William McMahon was Australia’s first treasurer formally trained in economics. He brought extraordinary energy to the role. The economy performed strongly during McMahon’s tenure, although there are no major reforms to his name, and arguably pressures were allowed to build which led to the subsequent inflation of the 1970s. Never popular with his cabinet colleagues, McMahon’s public reputation was tarnished by his subsequent unsuccessful period as prime minister.
Source: National Library of Australia.2
Sir William McMahon is now recalled by the public, if at all, for accompanying his glamorous wife to the White House in a daringly revealing outfit (hers not his). Comparisons invariably place him as one of the weakest of the Australian prime ministers.3 Indeed, McMahon himself recalled it as ‘a time of total unpleasantness’.4 His reputation as treasurer is much better, being called ‘by common consent a remarkably good one’.5 The economy performed well during his tenure, but with the global economy strong and no major shocks, this was probably more good luck than good management.6 His 21 years and four months as a government minister, across a range of portfolios, was the third longest (and longest continuously serving) in Australian history.7
In his younger days he was something of a renaissance man; ‘a champion ballroom dancer, an amateur boxer and a good squash player — all of which require, like politics, being fast on his feet’.8 He suffered deafness until it was partly cured by some operations in the 1960s. Possibly as a result, he had a quavering voice that was a gift to mimics and his public speaking style was described as ‘dreadfully boring’.9
McMahon was the first treasurer with a degree in economics. He was ‘fascinated’ by economics.10 He commented while treasurer: ‘I had always felt I was cut out for the life. I was born in a financial and economic mould. I trained myself for it … I know it backwards … I speak the lingo’.11 According to his wife, ‘he only ever wanted to be treasurer’.12 But he once mused ‘life was never intended to be pleasant for a treasurer’.13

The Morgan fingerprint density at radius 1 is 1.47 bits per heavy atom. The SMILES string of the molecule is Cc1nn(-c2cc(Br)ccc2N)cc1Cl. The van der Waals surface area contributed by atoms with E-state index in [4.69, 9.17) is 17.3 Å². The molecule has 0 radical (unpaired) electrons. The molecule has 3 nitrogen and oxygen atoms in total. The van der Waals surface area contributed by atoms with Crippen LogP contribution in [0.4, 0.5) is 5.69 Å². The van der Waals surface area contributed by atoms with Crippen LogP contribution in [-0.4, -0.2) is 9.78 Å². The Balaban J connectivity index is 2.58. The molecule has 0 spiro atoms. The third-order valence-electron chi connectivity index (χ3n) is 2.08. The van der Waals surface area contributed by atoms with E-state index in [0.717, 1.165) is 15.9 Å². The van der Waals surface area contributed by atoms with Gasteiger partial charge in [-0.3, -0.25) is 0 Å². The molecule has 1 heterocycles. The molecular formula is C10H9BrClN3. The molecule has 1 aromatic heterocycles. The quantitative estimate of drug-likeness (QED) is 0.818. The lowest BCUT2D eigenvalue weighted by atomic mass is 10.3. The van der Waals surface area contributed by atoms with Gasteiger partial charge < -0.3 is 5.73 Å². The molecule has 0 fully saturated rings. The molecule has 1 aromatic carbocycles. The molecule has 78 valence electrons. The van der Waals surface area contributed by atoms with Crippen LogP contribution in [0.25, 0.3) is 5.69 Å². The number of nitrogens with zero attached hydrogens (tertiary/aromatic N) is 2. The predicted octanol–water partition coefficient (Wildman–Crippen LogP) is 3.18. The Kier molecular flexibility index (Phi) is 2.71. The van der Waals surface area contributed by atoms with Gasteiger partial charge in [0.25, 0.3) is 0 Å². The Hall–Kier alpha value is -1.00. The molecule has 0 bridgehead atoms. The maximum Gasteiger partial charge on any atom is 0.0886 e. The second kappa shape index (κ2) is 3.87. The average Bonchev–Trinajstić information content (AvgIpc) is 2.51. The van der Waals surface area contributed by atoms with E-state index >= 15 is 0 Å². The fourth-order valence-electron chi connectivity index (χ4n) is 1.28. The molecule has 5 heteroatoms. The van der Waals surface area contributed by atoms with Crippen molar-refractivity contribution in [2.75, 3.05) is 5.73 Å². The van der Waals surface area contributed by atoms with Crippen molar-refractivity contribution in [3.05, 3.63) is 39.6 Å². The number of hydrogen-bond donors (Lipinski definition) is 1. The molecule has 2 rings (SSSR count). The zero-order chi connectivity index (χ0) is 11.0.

McMahon claimed to be an intellectual who also read extensively on theology and communism.14 In a more reflective piece, McMahon defined politics as the ‘study of human nature in society with emphasis on the parliamentary and economic aspects of man’s activities’.15 He styled himself as a ‘genuine liberal in the sense of feeling that the less interference there was with people…the better kind of society developed’.16 But most commentators believed there had ‘never been any evidence that he is an initiator or an original thinker’.17 As he progressed in politics he became more cynical. Asked what politics is about at one question time, McMahon replied ‘trying to get into office’.18 Asked what had gone wrong for Gorton he replied ‘he tried to do things’.19
He was regarded as ungrateful20 and a demanding boss.21 An example of his attitude, and the responses it could provoke, was that he once rang treasury secretary Wheeler after midnight requesting information. Wheeler rang McMahon back at 2.30 am and when McMahon asked why he was being called at such an hour, Wheeler replied that McMahon had said he needed the information as soon as possible.22
The paradox of his career is how he reached the summit of Australian politics despite being poorly regarded by his peers and lacking in charisma. Menzies apparently ‘did not trust him and doubted whether McMahon had that high standard of incorruptibility that Menzies himself would set for the Treasury’.23 There is a long list of Cabinet colleagues on the record as highly critical of him.24 He was particularly notorious for leaking to the press.25 Contemporary journalists were also not favourably impressed.26 There was considerable mirth when, interviewed by David Frost, McMahon said ‘I have never, ever told a lie’.27
The answer to this paradox seems to be that McMahon was at least grudgingly admired for his energy and diligence. In a much-cited quotation upon becoming prime minister, McMahon described himself as a ‘tremendous worker’.28 Even a harsh critic said McMahon was ‘able and hard working’.29 He also benefited from being a member from New South Wales at a time when there was growing resentment of the dominance of Victorians in the Liberal Party.30 Furthermore, McMahon was driven.31 He stood for the deputy leadership on Menzies’ retirement in part so that he could claim the treasurer’s job.32 In many ways he was a political professional in a party still with many amateurs.33
McMahon’s life before politics
William McMahon was born on 23 February 1908 into a wealthy family. He recalls being shunted between relatives by his father after his mother died when he was four, and his father died while Billy was in his teens. McMahon attended Sydney Grammar (shining neither academically nor at sports) and subsequently took a law degree at the University of Sydney. Shy as a boy, at university he was described as ‘a cheerful, rowdy extravert individual of thalamic mentality’.34 He had an early interest in politics, stimulated by his uncle, a lord mayor of Sydney.35